Want to know the Mary Coffin story? Start with the details.

One of the first things she will tell you is that she is a detail person. If you think details are boring, think again. They have led her through a career in banking — which was tarnished during the payments scandal of 2016.

Attention to detail guided her through the roles of volunteer coordinator for the Solheim Cup professional women’s golf tournament that was held last year in West Des Moines and as co-chair of this year’s Bravo Des Moines Gala.

And there are the more niggling details than you can count that come from building careers in banking, along with husband Don Coffin, who is president and CEO of Bankers Trust Co., while raising three children and acting as guardians for a fourth. Those details can leave the best of us scratching our heads.

The fact that she is soft-spoken and measures every word as though it folded into the secret ingredients of a closely guarded family recipe speak to her attention to detail. She knows the recipe will turn out just right.

“I get my self-assurance by really analyzing and understanding the facts and knowing the facts and bringing those to the table with accuracy and integrity,” she said.

In 2008, Coffin was called to explain the mortgage industry to Congress. She was shuttling between Des Moines and Washington, D.C., meeting with congressional staff to explain an industry few, if any, understood. There were midnight meetings and conversations with then-Treasury Secretary Henry Paulson. She visited impoverished areas of Chicago and met folks suffering the effects of the housing crisis.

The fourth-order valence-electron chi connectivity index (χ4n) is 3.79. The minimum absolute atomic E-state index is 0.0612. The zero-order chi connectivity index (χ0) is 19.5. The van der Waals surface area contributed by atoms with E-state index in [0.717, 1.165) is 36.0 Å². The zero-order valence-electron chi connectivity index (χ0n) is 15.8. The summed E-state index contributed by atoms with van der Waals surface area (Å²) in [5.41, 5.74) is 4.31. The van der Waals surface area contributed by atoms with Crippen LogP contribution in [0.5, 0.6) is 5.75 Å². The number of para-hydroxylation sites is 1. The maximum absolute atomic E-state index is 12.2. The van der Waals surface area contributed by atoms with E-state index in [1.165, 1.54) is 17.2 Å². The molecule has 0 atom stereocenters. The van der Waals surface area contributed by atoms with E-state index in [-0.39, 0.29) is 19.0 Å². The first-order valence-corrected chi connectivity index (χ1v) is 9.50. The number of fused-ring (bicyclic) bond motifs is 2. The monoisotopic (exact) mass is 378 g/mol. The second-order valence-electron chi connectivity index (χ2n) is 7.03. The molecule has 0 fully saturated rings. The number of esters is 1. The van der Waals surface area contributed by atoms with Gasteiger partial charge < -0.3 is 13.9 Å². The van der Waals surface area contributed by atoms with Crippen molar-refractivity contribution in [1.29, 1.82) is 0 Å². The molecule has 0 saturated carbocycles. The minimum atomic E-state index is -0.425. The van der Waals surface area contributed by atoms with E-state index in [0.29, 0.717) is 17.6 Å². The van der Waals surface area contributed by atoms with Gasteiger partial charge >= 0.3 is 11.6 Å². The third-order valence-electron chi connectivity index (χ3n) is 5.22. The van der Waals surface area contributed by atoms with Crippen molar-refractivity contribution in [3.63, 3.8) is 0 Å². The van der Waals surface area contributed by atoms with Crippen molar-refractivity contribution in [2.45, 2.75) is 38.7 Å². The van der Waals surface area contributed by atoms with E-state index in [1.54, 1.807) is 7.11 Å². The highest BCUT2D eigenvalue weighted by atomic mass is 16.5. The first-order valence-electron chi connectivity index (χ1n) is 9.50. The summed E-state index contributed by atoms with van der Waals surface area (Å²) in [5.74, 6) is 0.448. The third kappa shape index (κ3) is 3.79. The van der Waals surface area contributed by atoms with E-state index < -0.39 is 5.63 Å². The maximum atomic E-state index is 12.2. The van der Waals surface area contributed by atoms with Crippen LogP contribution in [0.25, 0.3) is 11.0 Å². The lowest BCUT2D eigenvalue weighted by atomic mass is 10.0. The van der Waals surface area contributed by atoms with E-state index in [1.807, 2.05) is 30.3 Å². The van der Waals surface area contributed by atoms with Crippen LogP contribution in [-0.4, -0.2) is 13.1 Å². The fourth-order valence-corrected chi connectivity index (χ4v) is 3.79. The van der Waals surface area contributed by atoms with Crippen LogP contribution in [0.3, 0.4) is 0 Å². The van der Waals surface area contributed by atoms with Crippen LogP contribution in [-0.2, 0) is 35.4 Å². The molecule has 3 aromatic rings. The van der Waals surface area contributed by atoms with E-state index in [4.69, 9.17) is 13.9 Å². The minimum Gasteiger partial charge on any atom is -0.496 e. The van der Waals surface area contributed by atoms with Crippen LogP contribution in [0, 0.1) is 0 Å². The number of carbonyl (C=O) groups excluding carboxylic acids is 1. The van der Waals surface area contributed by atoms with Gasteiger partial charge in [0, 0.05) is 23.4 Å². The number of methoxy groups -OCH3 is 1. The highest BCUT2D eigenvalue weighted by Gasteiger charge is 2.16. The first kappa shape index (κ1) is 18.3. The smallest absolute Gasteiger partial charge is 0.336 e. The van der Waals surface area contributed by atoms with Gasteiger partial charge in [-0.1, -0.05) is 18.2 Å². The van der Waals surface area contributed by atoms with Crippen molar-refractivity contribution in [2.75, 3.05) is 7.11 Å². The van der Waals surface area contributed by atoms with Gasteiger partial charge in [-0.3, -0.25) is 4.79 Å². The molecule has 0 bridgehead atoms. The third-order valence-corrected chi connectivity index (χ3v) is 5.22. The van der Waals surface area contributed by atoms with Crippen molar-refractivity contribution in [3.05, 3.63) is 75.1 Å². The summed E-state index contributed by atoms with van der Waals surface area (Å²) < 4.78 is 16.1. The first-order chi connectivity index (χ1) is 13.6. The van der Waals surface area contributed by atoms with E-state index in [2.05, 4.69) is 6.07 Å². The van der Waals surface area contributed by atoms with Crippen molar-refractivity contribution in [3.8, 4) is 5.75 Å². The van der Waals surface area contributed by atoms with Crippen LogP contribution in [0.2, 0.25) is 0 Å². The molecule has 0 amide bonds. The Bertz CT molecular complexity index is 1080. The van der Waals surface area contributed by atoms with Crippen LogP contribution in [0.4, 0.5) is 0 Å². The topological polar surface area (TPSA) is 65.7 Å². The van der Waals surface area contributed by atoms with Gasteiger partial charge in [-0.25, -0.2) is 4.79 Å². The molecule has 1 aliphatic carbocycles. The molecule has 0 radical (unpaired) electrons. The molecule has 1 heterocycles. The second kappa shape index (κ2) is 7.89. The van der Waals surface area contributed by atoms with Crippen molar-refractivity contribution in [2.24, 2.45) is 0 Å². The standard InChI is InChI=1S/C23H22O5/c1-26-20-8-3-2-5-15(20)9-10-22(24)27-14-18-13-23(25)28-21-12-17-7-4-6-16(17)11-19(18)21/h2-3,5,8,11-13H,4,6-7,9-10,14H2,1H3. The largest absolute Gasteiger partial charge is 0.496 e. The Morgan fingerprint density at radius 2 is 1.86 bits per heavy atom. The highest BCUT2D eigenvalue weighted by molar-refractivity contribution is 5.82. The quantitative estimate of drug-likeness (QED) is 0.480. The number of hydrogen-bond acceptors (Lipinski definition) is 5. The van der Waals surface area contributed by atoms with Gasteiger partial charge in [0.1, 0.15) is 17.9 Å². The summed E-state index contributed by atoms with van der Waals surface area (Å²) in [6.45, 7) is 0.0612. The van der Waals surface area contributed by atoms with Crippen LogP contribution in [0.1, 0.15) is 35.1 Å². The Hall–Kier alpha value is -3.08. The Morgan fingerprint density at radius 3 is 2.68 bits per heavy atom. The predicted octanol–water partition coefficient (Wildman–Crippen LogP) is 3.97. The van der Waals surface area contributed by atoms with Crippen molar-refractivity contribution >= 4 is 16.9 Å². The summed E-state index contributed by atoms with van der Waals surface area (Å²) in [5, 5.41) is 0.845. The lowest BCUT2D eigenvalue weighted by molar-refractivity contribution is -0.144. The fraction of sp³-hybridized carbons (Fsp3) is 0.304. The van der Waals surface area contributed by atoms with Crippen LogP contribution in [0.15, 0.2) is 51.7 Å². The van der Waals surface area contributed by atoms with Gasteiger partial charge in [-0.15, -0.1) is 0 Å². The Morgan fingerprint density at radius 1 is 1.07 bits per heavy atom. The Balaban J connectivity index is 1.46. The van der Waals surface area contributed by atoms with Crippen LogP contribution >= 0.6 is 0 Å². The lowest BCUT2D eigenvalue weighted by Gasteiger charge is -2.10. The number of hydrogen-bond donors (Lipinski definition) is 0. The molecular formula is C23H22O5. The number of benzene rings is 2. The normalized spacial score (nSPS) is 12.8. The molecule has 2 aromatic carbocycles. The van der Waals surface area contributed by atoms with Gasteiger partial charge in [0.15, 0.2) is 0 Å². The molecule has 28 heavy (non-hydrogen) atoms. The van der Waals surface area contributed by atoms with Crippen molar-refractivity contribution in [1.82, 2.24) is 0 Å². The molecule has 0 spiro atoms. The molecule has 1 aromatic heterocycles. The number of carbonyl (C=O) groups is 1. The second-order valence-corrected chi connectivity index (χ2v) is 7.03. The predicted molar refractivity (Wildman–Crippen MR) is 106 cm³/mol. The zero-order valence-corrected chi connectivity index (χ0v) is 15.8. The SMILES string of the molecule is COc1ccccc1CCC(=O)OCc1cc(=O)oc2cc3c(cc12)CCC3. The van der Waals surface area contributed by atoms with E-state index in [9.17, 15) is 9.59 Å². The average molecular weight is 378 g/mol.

She came prepared and she believes those meetings have brought us to a better place in the home lending market.

“It showed me the importance of standing in someone’s shoes and finding a balance,” she said.

Her commitment to youth programs are another example of standing in someone else’s shoes.

“I’m particular on what I choose to do,” she said. “I have a lot of passion for children, especially Boys and Girls Clubs. I had a tremendous opportunity to get to where I got because of family, home, food, clothing, shelter, mentors, a responsible community that surrounded me, and I see so much of the youth who don’t even have the basics.”

You know she is paying attention, gathering the facts and sorting out the details.

Areas of Influence:

  • She guided Wells Fargo, one the nation’s largest banks, through the housing crisis, including testifying six times before Congress and talking with former Treasury Secretary Henry Paulson to explain the complex layers of mortgage lending.
  • She currently leads a team from all Wells Fargo divisions that seeks to assure consistent complaints management, improve controls, responsiveness, compliance and customer experience.
  • She cofounded Financial Executive Women, which encourages young women to be involved in the financial industry, and is the executive sponsor of Wells Fargo’s Des Moines Women’s Team Member network. She also is involved with Principal Charity Classic’s Networking on the Green. Coffin is particularly committed to Boys and Girls Clubs of Central Iowa.